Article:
“Should we just pull out of the deal? If we don’t own the IP when we complete then what are we actually buying?”
Bevan and I had to ask ourselves these questions when we were going through the acquisition process of Start.Biz. The business had been trading in one form or another for 36 years when we acquired it. Its core offering was to protect other business’ Intellectual Property and yet when we came to buy it, we realised that it hadn’t taken the necessary steps to protect its own. Could this situation have been more ironic?!
The brand that the business was trading under had been in operation for over 30 years and was synonymous with the trading activity of the business itself. Whilst we had valued the business based on a multiple of profits, we were acutely aware that we were inheriting a ready-made brand with customers who had been loyal to it for decades. So, without owning the IP, we were putting ourselves (and our families, homes etc) at massive risk by completing on a transaction and potentially buying thin air.
Poking the bear
For a variety of reasons (legal and organisational), we were in a situation six weeks before completion where we were totally unclear as to who owned the Intellectual Property.
This matter only came to light as a result of our Due Diligence – up to that juncture, the Sellers believed that any IP was owned by the business. As a result of our questioning, we had identified that there was a third party who had made claim to owning the IP and was demanding hefty sums of money to release any claim to it.
The acquisition had been rolling on for nearly seven months when this came to light and had been a rollercoaster mainly driven by financial challenges; the last thing we expected to potentially scupper the deal was one surrounding Intellectual Property. As we didn’t own the business, we couldn’t take the case on and so we had to work with the Sellers on overcoming this challenge.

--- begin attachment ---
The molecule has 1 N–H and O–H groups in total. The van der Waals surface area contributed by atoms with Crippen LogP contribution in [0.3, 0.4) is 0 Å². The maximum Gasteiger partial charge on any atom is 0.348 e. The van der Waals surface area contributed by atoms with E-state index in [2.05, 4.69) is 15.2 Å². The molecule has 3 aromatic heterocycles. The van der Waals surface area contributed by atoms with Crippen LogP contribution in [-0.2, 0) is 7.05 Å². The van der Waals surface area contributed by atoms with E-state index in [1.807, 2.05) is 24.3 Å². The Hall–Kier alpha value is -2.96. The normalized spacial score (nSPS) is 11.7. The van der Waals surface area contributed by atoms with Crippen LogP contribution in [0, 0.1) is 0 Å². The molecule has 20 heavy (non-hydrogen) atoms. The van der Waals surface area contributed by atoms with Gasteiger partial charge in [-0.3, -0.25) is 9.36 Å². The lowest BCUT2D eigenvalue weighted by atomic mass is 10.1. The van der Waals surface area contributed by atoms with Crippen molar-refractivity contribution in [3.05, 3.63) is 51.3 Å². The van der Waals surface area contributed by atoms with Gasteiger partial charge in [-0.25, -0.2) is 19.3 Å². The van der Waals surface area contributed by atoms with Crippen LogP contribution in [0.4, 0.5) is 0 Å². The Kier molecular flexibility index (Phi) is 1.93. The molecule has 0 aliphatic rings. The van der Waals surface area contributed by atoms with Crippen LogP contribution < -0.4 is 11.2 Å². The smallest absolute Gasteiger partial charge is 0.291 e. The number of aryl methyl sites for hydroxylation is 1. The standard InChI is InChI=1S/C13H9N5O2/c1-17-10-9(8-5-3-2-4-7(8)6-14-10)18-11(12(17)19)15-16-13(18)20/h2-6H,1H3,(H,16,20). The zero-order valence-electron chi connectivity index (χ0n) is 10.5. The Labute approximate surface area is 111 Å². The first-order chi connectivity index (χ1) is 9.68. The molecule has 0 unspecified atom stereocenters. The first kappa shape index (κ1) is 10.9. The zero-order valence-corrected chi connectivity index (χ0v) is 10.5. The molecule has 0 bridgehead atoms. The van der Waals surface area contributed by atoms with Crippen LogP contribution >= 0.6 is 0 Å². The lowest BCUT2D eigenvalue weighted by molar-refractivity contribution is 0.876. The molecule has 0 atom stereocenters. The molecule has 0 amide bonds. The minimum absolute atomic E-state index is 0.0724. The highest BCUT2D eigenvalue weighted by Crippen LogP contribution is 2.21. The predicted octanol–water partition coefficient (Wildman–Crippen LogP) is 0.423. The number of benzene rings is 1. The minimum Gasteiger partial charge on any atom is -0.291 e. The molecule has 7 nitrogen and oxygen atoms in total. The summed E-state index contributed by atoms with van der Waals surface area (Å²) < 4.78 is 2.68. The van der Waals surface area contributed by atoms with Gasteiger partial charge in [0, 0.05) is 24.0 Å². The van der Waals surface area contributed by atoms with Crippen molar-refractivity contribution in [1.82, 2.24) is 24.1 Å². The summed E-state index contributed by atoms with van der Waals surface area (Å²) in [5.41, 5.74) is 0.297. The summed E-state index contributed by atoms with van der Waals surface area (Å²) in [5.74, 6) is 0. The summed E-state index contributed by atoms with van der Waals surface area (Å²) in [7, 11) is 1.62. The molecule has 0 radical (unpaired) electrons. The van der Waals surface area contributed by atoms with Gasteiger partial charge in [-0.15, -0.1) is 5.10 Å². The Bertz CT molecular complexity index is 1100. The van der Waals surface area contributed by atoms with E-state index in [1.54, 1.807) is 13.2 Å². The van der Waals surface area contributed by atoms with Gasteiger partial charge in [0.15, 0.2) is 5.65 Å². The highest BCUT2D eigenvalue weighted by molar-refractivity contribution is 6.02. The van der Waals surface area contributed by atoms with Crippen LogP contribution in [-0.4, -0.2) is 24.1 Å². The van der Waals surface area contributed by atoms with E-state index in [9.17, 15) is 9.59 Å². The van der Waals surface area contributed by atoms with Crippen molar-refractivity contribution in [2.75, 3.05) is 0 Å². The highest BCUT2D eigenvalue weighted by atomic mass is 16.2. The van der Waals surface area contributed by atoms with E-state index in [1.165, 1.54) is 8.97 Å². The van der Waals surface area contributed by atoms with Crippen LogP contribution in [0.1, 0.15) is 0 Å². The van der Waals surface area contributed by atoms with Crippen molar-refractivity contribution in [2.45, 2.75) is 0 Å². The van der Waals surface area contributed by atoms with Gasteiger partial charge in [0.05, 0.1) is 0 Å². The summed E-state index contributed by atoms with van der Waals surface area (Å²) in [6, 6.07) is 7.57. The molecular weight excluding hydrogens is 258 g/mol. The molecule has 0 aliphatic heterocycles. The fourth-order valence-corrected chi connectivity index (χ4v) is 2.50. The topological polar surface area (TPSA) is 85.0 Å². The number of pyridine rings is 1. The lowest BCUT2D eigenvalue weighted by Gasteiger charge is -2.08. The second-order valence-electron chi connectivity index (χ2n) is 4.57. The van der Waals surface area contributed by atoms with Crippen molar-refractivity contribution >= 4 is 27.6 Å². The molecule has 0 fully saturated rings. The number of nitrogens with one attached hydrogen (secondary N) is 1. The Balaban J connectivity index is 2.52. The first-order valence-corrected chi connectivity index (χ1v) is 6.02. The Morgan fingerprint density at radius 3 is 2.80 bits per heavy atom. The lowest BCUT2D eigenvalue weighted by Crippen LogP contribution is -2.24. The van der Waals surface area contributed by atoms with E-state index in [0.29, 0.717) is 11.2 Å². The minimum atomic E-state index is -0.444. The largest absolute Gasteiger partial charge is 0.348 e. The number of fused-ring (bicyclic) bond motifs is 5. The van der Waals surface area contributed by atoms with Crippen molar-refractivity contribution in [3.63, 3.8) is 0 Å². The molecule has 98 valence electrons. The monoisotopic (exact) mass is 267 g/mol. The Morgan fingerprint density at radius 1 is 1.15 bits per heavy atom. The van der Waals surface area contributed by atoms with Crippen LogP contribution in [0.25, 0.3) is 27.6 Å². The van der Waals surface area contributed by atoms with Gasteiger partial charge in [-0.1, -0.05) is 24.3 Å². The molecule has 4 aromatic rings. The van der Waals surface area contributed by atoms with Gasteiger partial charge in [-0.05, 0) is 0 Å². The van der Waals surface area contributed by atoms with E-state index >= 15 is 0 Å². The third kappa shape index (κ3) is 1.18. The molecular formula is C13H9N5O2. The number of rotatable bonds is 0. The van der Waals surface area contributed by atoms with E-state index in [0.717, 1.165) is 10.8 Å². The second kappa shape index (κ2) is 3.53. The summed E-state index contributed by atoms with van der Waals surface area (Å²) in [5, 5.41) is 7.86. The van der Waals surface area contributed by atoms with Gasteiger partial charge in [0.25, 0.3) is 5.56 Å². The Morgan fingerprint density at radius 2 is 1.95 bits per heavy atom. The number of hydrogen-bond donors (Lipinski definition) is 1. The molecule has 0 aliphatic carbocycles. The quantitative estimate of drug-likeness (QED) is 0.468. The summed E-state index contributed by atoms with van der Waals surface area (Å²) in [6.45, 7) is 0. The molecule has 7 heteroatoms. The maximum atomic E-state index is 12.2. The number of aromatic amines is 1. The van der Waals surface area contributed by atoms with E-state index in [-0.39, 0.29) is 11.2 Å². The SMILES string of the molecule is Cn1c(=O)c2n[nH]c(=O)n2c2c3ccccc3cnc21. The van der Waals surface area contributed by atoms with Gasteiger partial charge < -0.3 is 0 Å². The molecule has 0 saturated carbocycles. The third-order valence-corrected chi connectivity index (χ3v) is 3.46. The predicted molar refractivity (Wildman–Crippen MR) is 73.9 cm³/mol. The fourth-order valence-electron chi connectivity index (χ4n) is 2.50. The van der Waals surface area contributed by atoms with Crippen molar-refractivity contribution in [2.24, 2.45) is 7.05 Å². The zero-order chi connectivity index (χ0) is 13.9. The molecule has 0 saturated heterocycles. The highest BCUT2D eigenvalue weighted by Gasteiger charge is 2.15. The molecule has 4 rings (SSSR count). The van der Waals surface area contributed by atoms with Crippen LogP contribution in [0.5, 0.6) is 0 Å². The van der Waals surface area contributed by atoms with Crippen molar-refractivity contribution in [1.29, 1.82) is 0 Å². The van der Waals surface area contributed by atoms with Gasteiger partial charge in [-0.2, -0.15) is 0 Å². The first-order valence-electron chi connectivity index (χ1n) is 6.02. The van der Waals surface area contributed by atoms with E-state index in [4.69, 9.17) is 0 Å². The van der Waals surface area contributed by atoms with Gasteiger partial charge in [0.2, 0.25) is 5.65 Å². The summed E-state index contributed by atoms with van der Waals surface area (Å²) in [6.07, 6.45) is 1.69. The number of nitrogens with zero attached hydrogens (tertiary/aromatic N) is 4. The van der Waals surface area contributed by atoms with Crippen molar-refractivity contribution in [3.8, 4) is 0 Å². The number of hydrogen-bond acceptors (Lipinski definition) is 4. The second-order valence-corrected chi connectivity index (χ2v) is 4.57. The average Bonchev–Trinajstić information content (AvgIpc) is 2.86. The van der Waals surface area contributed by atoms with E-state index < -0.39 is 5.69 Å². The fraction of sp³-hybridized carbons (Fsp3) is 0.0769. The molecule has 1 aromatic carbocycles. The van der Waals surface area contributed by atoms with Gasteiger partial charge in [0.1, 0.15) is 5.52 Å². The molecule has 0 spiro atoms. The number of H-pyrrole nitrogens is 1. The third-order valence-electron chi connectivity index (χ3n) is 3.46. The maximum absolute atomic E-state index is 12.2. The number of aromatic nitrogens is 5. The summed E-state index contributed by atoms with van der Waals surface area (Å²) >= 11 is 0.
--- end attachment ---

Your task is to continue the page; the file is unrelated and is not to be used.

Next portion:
We were at an impasse, as we didn’t want to buy a business that didn’t have ownership over its name, brand and goodwill; whilst the Sellers were not prepared to sell as had they done so without this being resolved then they would have breached the legal documents associated with the transaction itself.
The price of victory
Thankfully, our Sellers had been around the block and were savvy enough to have retained copies of all documentation and notes/recordings of verbal conversations held. As with all things though, resolution came at a cost…. The legal fees associated with successfully concluding the matter were over £10,000 and delayed completing on the deal by more than two months.
We had finally overcome our last hurdle albeit we were poorer, a bit more stressed and with some more grey streaks in our hair!
Most importantly, we were able to buy the business and focus on driving it forwards rather than being laden down with legacy issues that would have hindered our growth and profitability in the first 12 months after we owned Start.biz.
Peace of mind and ultimately an ability to reap the rewards of a lot of hard work.
IP is often sold on the basis of fear when it should be sold on value. Now more than ever, brand identity and messaging are critical in generating goodwill and market value for businesses. Protecting IP preserves a business’ value and all of the blood, sweat and tears that has gone in behind the scenes to make that happen.
In our case, had this matter not been resolved then the deal would have fallen through, and the Sellers would have been left with a business that they couldn’t sell having spent 36 years building it up. All for what should have cost no more than £500 – £600 to protect in the first place. When the stakes are so high, the question to ask is not “So what?” but rather “Why not?”
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